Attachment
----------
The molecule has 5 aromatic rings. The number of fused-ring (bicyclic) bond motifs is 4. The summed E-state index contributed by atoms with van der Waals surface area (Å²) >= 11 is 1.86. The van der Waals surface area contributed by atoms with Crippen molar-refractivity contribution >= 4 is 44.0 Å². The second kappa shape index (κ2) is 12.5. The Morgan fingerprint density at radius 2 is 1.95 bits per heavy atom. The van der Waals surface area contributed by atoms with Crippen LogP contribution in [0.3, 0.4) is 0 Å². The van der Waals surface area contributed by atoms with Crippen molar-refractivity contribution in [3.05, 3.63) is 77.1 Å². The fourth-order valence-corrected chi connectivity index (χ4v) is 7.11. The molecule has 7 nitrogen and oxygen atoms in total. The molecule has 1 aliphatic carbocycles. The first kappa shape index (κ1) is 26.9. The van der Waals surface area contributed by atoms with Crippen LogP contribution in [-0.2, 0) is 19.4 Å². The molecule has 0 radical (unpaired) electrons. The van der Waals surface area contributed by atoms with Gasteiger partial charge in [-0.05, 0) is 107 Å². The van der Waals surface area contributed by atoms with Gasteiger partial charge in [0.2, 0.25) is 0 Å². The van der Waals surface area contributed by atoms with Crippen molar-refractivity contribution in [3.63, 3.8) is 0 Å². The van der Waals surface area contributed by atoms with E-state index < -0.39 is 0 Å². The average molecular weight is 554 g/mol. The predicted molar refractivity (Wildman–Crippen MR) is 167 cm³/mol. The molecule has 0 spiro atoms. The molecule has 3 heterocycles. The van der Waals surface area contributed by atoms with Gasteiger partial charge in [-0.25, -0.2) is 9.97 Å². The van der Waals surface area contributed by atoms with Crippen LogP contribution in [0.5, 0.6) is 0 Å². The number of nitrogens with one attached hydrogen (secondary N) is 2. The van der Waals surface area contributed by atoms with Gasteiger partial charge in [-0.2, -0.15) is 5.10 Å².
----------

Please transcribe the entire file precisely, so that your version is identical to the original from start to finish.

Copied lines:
The molecule has 5 aromatic rings. The number of fused-ring (bicyclic) bond motifs is 4. The summed E-state index contributed by atoms with van der Waals surface area (Å²) >= 11 is 1.86. The van der Waals surface area contributed by atoms with Crippen molar-refractivity contribution >= 4 is 44.0 Å². The second kappa shape index (κ2) is 12.5. The Morgan fingerprint density at radius 2 is 1.95 bits per heavy atom. The van der Waals surface area contributed by atoms with Crippen LogP contribution in [0.3, 0.4) is 0 Å². The van der Waals surface area contributed by atoms with Crippen molar-refractivity contribution in [3.05, 3.63) is 77.1 Å². The fourth-order valence-corrected chi connectivity index (χ4v) is 7.11. The molecule has 7 nitrogen and oxygen atoms in total. The molecule has 1 aliphatic carbocycles. The first kappa shape index (κ1) is 26.9. The van der Waals surface area contributed by atoms with Crippen LogP contribution in [-0.2, 0) is 19.4 Å². The molecule has 0 radical (unpaired) electrons. The van der Waals surface area contributed by atoms with Gasteiger partial charge in [-0.05, 0) is 107 Å². The van der Waals surface area contributed by atoms with Gasteiger partial charge in [0.2, 0.25) is 0 Å². The van der Waals surface area contributed by atoms with Crippen molar-refractivity contribution in [3.63, 3.8) is 0 Å². The van der Waals surface area contributed by atoms with E-state index < -0.39 is 0 Å². The average molecular weight is 554 g/mol. The predicted molar refractivity (Wildman–Crippen MR) is 167 cm³/mol. The molecule has 0 spiro atoms. The molecule has 3 heterocycles. The van der Waals surface area contributed by atoms with Gasteiger partial charge in [-0.25, -0.2) is 9.97 Å². The van der Waals surface area contributed by atoms with Crippen LogP contribution in [0.5, 0.6) is 0 Å². The number of nitrogens with one attached hydrogen (secondary N) is 2. The van der Waals surface area contributed by atoms with Gasteiger partial charge in [-0.2, -0.15) is 5.10 Å².